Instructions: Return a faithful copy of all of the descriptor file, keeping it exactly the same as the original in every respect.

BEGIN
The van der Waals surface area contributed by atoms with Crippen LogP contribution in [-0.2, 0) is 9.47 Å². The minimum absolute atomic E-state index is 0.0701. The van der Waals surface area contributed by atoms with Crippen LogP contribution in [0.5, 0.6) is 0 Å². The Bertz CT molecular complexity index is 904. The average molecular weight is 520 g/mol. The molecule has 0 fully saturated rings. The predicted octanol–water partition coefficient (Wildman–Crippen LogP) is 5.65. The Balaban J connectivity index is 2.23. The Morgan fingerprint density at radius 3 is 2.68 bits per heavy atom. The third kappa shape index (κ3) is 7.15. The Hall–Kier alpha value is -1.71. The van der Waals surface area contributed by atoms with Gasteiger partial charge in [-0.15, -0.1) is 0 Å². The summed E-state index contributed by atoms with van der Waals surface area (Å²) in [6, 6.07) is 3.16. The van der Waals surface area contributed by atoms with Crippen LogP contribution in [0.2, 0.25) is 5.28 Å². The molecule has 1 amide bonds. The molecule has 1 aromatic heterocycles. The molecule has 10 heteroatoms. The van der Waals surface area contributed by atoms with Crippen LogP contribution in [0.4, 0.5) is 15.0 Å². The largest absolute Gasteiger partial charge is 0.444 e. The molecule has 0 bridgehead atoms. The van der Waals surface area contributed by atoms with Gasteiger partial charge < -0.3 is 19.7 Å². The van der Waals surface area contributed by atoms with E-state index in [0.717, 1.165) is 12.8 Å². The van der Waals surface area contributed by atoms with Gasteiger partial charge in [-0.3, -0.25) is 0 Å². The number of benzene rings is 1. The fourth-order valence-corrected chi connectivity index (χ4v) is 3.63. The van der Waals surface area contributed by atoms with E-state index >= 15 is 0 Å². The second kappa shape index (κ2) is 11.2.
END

The van der Waals surface area contributed by atoms with Crippen LogP contribution in [-0.2, 0) is 9.47 Å². The minimum absolute atomic E-state index is 0.0701. The van der Waals surface area contributed by atoms with Crippen LogP contribution in [0.5, 0.6) is 0 Å². The Bertz CT molecular complexity index is 904. The average molecular weight is 520 g/mol. The molecule has 0 fully saturated rings. The predicted octanol–water partition coefficient (Wildman–Crippen LogP) is 5.65. The Balaban J connectivity index is 2.23. The Morgan fingerprint density at radius 3 is 2.68 bits per heavy atom. The third kappa shape index (κ3) is 7.15. The Hall–Kier alpha value is -1.71. The van der Waals surface area contributed by atoms with Gasteiger partial charge in [-0.15, -0.1) is 0 Å². The summed E-state index contributed by atoms with van der Waals surface area (Å²) in [6, 6.07) is 3.16. The van der Waals surface area contributed by atoms with Crippen LogP contribution in [0.2, 0.25) is 5.28 Å². The molecule has 1 amide bonds. The molecule has 1 aromatic heterocycles. The molecule has 10 heteroatoms. The van der Waals surface area contributed by atoms with Crippen LogP contribution in [0.4, 0.5) is 15.0 Å². The largest absolute Gasteiger partial charge is 0.444 e. The molecule has 0 bridgehead atoms. The van der Waals surface area contributed by atoms with Gasteiger partial charge < -0.3 is 19.7 Å². The van der Waals surface area contributed by atoms with E-state index in [0.717, 1.165) is 12.8 Å². The van der Waals surface area contributed by atoms with Gasteiger partial charge in [-0.3, -0.25) is 0 Å². The number of benzene rings is 1. The fourth-order valence-corrected chi connectivity index (χ4v) is 3.63. The van der Waals surface area contributed by atoms with E-state index >= 15 is 0 Å². The second kappa shape index (κ2) is 11.2.